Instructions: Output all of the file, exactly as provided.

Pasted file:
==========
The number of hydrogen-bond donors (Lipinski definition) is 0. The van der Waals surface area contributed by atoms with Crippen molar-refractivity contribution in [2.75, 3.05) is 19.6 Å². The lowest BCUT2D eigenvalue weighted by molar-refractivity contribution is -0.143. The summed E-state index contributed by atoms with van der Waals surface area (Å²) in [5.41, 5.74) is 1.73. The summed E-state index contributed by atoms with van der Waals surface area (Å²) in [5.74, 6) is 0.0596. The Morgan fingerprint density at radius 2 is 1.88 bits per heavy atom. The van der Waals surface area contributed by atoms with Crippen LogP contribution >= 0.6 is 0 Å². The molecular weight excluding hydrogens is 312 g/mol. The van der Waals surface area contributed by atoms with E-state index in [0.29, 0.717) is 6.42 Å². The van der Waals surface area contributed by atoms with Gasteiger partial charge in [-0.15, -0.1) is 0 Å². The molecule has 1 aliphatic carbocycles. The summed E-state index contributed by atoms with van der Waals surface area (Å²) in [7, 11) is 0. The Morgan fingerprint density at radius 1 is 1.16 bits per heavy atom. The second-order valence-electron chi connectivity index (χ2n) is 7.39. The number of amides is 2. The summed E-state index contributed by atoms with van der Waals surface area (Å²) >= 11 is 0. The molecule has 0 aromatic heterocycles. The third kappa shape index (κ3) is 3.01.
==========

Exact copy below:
The number of hydrogen-bond donors (Lipinski definition) is 0. The van der Waals surface area contributed by atoms with Crippen molar-refractivity contribution in [2.75, 3.05) is 19.6 Å². The lowest BCUT2D eigenvalue weighted by molar-refractivity contribution is -0.143. The summed E-state index contributed by atoms with van der Waals surface area (Å²) in [5.41, 5.74) is 1.73. The summed E-state index contributed by atoms with van der Waals surface area (Å²) in [5.74, 6) is 0.0596. The Morgan fingerprint density at radius 2 is 1.88 bits per heavy atom. The van der Waals surface area contributed by atoms with Crippen LogP contribution >= 0.6 is 0 Å². The molecular weight excluding hydrogens is 312 g/mol. The van der Waals surface area contributed by atoms with E-state index in [0.29, 0.717) is 6.42 Å². The van der Waals surface area contributed by atoms with Gasteiger partial charge in [-0.15, -0.1) is 0 Å². The molecule has 1 aliphatic carbocycles. The summed E-state index contributed by atoms with van der Waals surface area (Å²) in [7, 11) is 0. The Morgan fingerprint density at radius 1 is 1.16 bits per heavy atom. The second-order valence-electron chi connectivity index (χ2n) is 7.39. The number of amides is 2. The summed E-state index contributed by atoms with van der Waals surface area (Å²) >= 11 is 0. The molecule has 0 aromatic heterocycles. The third kappa shape index (κ3) is 3.01.